unbribable

bribe

[brahyb]
noun
1.
money or any other valuable consideration given or promised with a view to corrupting the behavior of a person, especially in that person's performance as an athlete, public official, etc.: The motorist offered the arresting officer a bribe to let him go.
2.
anything given or serving to persuade or induce: The children were given candy as a bribe to be good.
verb (used with object), bribed, bribing.
3.
to give or promise a bribe to: They bribed the reporter to forget about what he had seen.
4.
to influence or corrupt by a bribe: The judge was too honest to be bribed.
verb (used without object), bribed, bribing.
5.
to give a bribe; practice bribery.

Origin:
1350–1400; Middle English < Middle French: remnant of food given as alms, said to be < an expressive base *bri(m)b- denoting something small

bribable, bribeable, adjective
bribability, bribeability, noun
bribee, noun
briber, noun
outbribe, verb (used with object), outbribed, outbribing.
unbribable, adjective
unbribably, adverb
unbribed, adjective
unbribing, adjective
Dictionary.com Unabridged
Based on the Random House Dictionary, © Random House, Inc. 2014.
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Collins
World English Dictionary
bribe (braɪb)
 
vb
1.  to promise, offer, or give something, usually money, to (a person) to procure services or gain influence, esp illegally
 
n
2.  a reward, such as money or favour, given or offered for this purpose
3.  any persuasion or lure
4.  a length of flawed or damaged cloth removed from the main piece
 
[C14: from Old French briber to beg, of obscure origin]
 
'bribable
 
adj
 
'bribeable
 
adj
 
'briber
 
n

Collins English Dictionary - Complete & Unabridged 10th Edition
2009 © William Collins Sons & Co. Ltd. 1979, 1986 © HarperCollins
Publishers 1998, 2000, 2003, 2005, 2006, 2007, 2009
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Etymonline
Word Origin & History

bribe
late 14c., "thing stolen," from O.Fr. bribe "bit, piece, hunk; morsel of bread given to beggars" (14c.), from briber, brimber "to beg," a general Romanic word (Gamillscheg marks it as Rotwelsch, i.e. "thieves' jargon"), of uncertain origin. Shift of meaning to "gift given to influence corruptly" is first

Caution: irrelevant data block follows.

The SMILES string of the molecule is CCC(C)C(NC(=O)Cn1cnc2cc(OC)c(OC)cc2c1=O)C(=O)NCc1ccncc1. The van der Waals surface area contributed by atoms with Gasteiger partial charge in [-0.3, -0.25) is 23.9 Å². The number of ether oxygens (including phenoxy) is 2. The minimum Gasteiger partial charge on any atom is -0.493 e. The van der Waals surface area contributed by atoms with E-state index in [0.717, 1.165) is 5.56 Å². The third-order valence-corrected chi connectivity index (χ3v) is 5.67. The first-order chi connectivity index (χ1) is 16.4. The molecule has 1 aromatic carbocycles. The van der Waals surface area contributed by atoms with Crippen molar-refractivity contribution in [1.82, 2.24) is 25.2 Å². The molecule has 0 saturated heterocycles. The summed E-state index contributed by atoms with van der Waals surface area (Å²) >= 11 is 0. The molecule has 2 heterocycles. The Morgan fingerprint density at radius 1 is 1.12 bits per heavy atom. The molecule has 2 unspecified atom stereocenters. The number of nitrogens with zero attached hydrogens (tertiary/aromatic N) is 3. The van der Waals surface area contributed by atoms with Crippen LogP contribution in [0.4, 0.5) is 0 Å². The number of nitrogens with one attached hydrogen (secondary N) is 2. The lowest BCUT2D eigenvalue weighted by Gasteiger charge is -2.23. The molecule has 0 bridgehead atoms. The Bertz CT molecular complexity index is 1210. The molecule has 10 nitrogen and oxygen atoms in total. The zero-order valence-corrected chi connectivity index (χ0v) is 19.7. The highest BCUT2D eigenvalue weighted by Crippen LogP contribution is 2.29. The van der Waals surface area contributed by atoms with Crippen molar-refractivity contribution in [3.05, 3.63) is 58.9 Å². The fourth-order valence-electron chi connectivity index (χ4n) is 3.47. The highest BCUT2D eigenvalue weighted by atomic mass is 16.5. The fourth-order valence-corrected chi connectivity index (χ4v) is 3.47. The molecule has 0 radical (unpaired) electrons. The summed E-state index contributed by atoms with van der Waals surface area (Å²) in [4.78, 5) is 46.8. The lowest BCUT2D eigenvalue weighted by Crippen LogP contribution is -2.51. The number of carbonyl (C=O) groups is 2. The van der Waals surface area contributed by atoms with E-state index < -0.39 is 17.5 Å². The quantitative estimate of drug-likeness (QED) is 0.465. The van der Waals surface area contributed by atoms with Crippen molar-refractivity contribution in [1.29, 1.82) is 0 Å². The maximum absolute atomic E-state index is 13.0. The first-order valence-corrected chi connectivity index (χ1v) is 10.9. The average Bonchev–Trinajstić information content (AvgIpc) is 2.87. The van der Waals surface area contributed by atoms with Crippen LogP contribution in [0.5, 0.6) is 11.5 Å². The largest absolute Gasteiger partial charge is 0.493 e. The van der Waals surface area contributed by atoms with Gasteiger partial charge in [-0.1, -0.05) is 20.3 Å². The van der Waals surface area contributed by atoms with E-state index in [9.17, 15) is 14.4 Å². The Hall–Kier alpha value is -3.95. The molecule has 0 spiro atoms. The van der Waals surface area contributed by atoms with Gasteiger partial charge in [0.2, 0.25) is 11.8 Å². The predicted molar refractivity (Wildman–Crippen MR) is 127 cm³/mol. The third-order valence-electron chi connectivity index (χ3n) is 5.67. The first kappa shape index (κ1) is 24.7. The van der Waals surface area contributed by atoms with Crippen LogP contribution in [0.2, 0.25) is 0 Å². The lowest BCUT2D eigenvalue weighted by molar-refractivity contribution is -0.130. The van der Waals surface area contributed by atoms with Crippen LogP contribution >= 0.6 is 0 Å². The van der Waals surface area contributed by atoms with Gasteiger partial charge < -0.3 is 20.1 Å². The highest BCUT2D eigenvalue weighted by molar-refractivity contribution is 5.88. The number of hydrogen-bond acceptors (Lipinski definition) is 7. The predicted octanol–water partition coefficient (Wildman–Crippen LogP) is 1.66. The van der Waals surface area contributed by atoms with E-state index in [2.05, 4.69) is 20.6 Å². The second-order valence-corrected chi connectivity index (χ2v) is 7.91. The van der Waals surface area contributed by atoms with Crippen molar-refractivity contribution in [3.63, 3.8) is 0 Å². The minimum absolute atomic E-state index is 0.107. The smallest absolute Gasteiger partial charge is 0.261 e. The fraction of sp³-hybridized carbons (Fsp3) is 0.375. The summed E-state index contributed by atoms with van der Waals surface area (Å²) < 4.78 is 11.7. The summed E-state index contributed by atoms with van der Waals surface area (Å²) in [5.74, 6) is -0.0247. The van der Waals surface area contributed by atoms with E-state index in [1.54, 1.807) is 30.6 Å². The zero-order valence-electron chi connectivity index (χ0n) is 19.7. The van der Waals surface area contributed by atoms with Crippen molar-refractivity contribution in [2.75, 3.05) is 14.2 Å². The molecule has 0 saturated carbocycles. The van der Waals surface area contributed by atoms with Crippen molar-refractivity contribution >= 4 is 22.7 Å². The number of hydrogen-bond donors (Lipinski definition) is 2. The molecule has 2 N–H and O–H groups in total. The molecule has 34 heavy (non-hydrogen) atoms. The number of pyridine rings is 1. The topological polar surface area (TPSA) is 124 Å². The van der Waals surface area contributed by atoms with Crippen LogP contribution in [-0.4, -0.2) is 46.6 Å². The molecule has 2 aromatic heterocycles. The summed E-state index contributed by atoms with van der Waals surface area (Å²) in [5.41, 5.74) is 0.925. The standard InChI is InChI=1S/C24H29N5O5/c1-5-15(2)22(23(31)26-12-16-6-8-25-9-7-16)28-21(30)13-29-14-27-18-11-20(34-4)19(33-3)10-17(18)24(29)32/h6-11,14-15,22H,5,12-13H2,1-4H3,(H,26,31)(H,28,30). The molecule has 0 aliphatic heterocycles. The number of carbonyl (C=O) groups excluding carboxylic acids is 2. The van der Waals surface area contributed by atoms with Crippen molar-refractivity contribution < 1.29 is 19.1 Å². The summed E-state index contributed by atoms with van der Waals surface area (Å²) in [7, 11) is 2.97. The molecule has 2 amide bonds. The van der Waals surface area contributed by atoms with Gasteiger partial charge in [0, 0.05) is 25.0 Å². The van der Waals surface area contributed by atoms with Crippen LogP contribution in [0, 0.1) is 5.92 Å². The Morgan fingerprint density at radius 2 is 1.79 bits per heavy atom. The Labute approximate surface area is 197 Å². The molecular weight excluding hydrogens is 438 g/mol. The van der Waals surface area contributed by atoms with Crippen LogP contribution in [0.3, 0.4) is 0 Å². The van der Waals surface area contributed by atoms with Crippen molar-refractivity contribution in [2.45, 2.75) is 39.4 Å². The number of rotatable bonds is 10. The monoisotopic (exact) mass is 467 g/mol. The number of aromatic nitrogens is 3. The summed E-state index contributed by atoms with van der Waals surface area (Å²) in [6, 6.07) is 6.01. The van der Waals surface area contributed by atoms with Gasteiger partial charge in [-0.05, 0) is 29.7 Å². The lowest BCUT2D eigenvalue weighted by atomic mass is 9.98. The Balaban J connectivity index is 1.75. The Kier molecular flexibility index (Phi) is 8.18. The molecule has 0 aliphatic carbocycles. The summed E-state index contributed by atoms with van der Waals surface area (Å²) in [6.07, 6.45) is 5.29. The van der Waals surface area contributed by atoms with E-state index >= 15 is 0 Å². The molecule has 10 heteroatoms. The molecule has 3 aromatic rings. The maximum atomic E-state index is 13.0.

attested 1530s. As a verb, from late 14c. Related: Bribed; bribing.
Online Etymology Dictionary, © 2010 Douglas Harper
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Easton
Bible Dictionary

Bribe definition


None to be taken; "for the gift maketh open eyes blind, and perverteth the cause of the righteous" (Ex. 23:8, literally rendered).

Easton's 1897 Bible Dictionary
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Matching Quote
"We had got a loaf of home-made bread, and musk and water melons for dessert. For this farmer, a clever and well-disposed man, cultivated a large patch of melons for the Hooksett and Concord markets. He hospitably entertained us the next day, exhibiting his hop-fields and kiln and melon-patch, warning us to step over the tight rope which surrounded the latter at a foot from the ground, while he pointed to a little bower at one corner, where it connected with the lock of a gun ranging with the line, and where, he informed us, he sometimes sat in pleasant nights to defend his premises against thieves. We stepped high over the line, and sympathized with our host's on the whole quite human, if not humane, interest in the success of his experiment. That night especially thieves were to be expected, from rumors in the atmosphere, and the priming was not wet. He was a Methodist man, who had his dwelling between the river and Uncannunuc Mountain; who there belonged, and stayed at home there, and by the encouragement of distant political organizations, and by his own tenacity, held a property in his melons, and continued to plant. We suggested melon seeds of new varieties and fruit of foreign flavor to be added to his stock. We had come away up here among the hills to learn the impartial and unbribable influence of Nature. Strawberries and melons grew as well in one man's garden as another's, and the sun lodges as kindly under his hillside,—when we had imagined that she inclined rather to some few earnest and faithful souls whom we know."
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